The team behind the popular OpenSSL cryptographic library has warned of an impending patch, due for release this Thursday, which fixes an as-yet unreleased serious security vulnerability.
The OpenSSL project hit headlines in April last year when details of the Heartbleed vulnerability
were released. Versions of the library, which is used by numerous operating systems and applications to provide encryption, decryption and signing functionality, stretching back to 2011 were found to be vulnerable to a serious flaw that was proven to allow a remote attacker to discover the private key from within the memory of the server without leaving a single trace. The flaw was quickly fixed by the project maintainers following its discovery, but its far-reaching nature led to several forks
as dissatisfied users sought to create their own more secure equivalents.
Despite the widespread nature of Heartbleed, and the discovery of another serious vulnerability
in June 2014, OpenSSL remains one of the most popular cryptographic libraries around. Unfortunately for its many users, the bad news continues: Matt Caswell, OpenSSL maintainer, has warned that an upcoming release will fix yet another serious vulnerability in the software.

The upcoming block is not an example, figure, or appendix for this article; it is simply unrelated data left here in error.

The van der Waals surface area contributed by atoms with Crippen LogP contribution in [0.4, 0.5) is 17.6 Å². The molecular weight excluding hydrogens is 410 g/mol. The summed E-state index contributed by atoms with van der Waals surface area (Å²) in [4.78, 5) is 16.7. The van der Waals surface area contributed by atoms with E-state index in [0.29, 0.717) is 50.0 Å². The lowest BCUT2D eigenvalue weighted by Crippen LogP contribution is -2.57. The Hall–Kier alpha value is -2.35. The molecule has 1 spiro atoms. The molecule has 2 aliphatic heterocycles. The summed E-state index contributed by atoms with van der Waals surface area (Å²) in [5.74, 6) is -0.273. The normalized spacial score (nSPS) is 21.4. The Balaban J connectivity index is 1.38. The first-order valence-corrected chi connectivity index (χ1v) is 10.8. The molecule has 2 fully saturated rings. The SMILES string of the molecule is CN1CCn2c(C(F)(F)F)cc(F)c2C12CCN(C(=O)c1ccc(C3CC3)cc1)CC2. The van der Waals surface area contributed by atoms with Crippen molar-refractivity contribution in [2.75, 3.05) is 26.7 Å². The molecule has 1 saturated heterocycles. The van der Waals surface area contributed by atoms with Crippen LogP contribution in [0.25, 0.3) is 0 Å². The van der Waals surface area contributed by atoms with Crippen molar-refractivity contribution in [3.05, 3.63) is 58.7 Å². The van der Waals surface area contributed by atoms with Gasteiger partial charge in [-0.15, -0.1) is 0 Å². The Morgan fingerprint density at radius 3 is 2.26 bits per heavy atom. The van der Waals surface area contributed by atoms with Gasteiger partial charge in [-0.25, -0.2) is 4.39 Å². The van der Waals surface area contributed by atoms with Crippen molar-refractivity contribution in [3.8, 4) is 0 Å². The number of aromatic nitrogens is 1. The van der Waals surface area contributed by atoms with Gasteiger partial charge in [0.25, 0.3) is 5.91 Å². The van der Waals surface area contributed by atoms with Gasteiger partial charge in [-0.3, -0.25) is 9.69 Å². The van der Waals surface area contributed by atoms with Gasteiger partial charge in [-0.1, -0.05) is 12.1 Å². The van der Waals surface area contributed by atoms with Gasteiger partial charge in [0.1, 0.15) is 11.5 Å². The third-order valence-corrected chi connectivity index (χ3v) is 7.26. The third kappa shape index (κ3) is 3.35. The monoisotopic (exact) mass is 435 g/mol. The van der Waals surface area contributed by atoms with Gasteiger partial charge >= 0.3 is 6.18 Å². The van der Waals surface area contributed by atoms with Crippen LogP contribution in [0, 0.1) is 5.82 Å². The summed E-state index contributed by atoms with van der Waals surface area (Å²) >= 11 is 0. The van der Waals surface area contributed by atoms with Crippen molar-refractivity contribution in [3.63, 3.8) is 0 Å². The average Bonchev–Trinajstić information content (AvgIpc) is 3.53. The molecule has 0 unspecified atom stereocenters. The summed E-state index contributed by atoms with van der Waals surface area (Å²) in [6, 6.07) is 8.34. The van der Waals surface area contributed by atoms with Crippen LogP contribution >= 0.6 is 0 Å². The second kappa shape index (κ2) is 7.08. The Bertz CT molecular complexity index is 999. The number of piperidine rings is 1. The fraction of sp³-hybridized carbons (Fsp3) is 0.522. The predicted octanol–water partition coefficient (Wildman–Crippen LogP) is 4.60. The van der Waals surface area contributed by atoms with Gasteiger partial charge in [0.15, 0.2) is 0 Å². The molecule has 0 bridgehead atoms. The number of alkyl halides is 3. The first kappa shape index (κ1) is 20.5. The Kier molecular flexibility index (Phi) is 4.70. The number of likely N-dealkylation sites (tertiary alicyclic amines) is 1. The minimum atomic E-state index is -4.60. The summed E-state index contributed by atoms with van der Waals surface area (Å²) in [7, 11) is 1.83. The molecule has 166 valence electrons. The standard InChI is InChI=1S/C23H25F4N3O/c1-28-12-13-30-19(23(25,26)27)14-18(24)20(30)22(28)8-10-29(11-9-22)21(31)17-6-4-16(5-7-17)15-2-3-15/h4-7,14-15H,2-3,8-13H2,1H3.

'The OpenSSL project team would like to announce the forthcoming release of OpenSSL versions 1.0.2a, 1.0.1m, 1.0.0r and 0.9.8zf,
' Caswell wrote
in an announcement to the project mailing list. 'These releases will be made available on 19th March. They will fix a number of security defects. The highest severity defect fixed by these releases is classified as "high" severity,
' Caswell added, referring to the project's top level of severity - equivalent to that given to the Heartbleed attack.
Details of the vulnerability are being kept private until the patched builds are released, to prevent widespread attacks. More information on the nature of the vulnerability is expected to be released alongside the updates on Thursday.